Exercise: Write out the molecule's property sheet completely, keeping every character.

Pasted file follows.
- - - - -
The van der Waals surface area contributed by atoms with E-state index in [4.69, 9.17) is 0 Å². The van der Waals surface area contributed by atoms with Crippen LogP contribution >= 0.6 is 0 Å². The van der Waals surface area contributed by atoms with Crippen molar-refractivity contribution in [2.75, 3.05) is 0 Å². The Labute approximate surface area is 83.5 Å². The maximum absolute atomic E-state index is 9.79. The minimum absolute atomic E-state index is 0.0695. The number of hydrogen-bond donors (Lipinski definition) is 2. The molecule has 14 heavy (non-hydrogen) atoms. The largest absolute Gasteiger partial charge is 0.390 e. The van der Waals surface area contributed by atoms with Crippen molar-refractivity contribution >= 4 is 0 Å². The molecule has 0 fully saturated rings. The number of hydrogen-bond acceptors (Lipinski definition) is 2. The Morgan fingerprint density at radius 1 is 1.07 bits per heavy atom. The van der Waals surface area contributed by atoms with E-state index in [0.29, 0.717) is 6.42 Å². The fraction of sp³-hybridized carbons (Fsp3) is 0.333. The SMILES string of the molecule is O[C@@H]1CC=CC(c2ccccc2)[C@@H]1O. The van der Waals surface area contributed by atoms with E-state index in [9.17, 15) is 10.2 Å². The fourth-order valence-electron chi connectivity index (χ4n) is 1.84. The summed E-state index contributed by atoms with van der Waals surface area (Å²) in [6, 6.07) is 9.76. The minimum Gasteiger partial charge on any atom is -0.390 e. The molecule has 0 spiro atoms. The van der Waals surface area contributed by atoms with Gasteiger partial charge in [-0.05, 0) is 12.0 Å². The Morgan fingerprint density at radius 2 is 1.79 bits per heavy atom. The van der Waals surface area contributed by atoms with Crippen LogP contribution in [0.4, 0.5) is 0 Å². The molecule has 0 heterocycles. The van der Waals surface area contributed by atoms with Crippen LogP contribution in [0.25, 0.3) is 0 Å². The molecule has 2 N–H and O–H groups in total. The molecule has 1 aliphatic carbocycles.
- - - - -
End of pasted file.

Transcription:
The van der Waals surface area contributed by atoms with E-state index in [4.69, 9.17) is 0 Å². The van der Waals surface area contributed by atoms with Crippen LogP contribution >= 0.6 is 0 Å². The van der Waals surface area contributed by atoms with Crippen molar-refractivity contribution in [2.75, 3.05) is 0 Å². The Labute approximate surface area is 83.5 Å². The maximum absolute atomic E-state index is 9.79. The minimum absolute atomic E-state index is 0.0695. The number of hydrogen-bond donors (Lipinski definition) is 2. The molecule has 14 heavy (non-hydrogen) atoms. The largest absolute Gasteiger partial charge is 0.390 e. The van der Waals surface area contributed by atoms with Crippen molar-refractivity contribution >= 4 is 0 Å². The molecule has 0 fully saturated rings. The number of hydrogen-bond acceptors (Lipinski definition) is 2. The Morgan fingerprint density at radius 1 is 1.07 bits per heavy atom. The van der Waals surface area contributed by atoms with E-state index in [0.29, 0.717) is 6.42 Å². The fraction of sp³-hybridized carbons (Fsp3) is 0.333. The SMILES string of the molecule is O[C@@H]1CC=CC(c2ccccc2)[C@@H]1O. The van der Waals surface area contributed by atoms with E-state index in [9.17, 15) is 10.2 Å². The fourth-order valence-electron chi connectivity index (χ4n) is 1.84. The summed E-state index contributed by atoms with van der Waals surface area (Å²) in [6, 6.07) is 9.76. The minimum Gasteiger partial charge on any atom is -0.390 e. The molecule has 0 spiro atoms. The van der Waals surface area contributed by atoms with Gasteiger partial charge in [-0.05, 0) is 12.0 Å². The Morgan fingerprint density at radius 2 is 1.79 bits per heavy atom. The van der Waals surface area contributed by atoms with Crippen LogP contribution in [0.4, 0.5) is 0 Å². The molecule has 0 heterocycles. The van der Waals surface area contributed by atoms with Crippen LogP contribution in [0.25, 0.3) is 0 Å². The molecule has 2 N–H and O–H groups in total. The molecule has 1 aliphatic carbocycles.